Anabaptist Identities in a Changing World: October 2014
Articulating what it means to be Anabaptist in Japan, Yoshihiro Kobayashi documents the motivations for writing the Hokkaido Confession of Faith and its implications for being faithful to the good news of Jesus Christ. He presents the confession as both a contextualization of what it means to be Anabaptist in Japan, and as a call to fellow Christians around the world to take seriously Jesus’ witness of radical inclusivity. These dynamics of articulating and contextualizing faith are continued in Evan Knappenberger’s article, in which he shares the newly released Shenandoah Confession. This confession was written by several young Anabaptists who participated in the Occupy Wall Street movement and were then challenged at the Intercollegiate Peace Meeting at Eastern Mennonite University to articulate their faith together.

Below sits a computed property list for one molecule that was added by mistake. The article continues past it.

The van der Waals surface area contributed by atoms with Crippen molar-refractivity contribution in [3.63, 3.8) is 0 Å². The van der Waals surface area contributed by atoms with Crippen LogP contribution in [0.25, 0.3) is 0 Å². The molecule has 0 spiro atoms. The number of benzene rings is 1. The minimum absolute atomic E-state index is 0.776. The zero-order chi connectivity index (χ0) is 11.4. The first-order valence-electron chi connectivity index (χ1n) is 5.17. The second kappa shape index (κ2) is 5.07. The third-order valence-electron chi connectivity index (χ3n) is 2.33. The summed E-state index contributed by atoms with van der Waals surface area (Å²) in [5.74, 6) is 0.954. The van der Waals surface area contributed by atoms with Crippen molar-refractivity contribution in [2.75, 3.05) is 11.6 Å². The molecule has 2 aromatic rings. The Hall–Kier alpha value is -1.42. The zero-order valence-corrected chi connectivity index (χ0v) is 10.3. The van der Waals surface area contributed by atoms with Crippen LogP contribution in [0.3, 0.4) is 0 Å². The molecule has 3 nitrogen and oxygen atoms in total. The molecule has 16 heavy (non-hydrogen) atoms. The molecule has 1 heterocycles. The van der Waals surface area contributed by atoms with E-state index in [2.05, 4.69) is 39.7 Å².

As missiology is cross-disciplinary in nature, this issue includes sermons, reflections on church planting, book reviews, and academic articles on theological education, theology, and history. This issue calls us to identify what our communities mean when we claim our Anabaptist identities. Furthermore, as in Ry Siggelkow’s article, it challenges us to go beyond reflection to renewed thinking that results in changed behavior, “living in expectancy of the coming of God’s kingdom.”
Additional content available here.
|Expression||General Writing/Recording, Institutional|
|Publisher||Anabaptist Mennonite Biblical Seminary|
|Collection||From Our Partners - January 2015, March 2015 CommonWord Curator|
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